...and then to Red Lodge
Pulling in to Red Lodge, we took care of our first priority, finding a good place to eat. This could, after all, be our "last meal" as our expectations for the food in camp were not, I admit, all that lofty.

Bison burger in Red Lodge
At last it was time to join the tour and we checked in at the park, set up our tents and settled in. For me, preparing my tent required me to open up the one that had been set up for me as part of the CGY tent porter service. Bill chose to set up his own tent and easily found a suitably shady spot - an advantage as the tent porter "village" was generally in the most open space available.

CGY registration
My tent porter service home for the week
Bill is an expert at finding afternoon shade
The CGY camp in Red Lodge
And that was it. A nice drive, much of it through places I had never seen and an easy transition to CGY camp life. Half the fun? Probably not, but it was a most enjoyable start for the tour.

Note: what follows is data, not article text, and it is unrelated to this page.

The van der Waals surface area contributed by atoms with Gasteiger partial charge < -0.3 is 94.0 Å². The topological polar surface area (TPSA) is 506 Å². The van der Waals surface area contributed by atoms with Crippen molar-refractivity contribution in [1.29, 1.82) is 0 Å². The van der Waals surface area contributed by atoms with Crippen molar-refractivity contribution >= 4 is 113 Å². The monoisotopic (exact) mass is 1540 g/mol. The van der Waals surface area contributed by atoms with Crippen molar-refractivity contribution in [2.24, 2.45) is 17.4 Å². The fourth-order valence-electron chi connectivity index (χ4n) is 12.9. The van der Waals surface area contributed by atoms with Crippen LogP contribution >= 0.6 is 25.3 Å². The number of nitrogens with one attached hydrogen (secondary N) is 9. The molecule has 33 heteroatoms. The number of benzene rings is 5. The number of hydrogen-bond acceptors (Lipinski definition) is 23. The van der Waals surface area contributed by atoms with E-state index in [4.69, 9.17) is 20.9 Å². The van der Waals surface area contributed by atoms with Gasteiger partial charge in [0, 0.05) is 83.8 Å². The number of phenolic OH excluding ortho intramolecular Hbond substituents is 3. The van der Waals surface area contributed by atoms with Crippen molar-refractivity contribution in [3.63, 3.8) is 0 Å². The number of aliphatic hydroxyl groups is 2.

Getting There - Piedmont
Then there was the trip to Italy. This should be easy: hop on a plane in La Crosse, change in Chicago and New York on day one then get through the airport in Milan and onto a train to Alessandria. It would be just like the trip to Red Lodge, except for the fact that the airlines would be involved. Still, I could see no way that this could go badly ...

Well, there was terrible weather at JFK on getaway day. And a mechanical problem that would delay the flight from La Crosse long enough to guarantee a missed connection in Chicago. OK, so yes, there were a few ways for the trip to go badly and I had already run into two of them.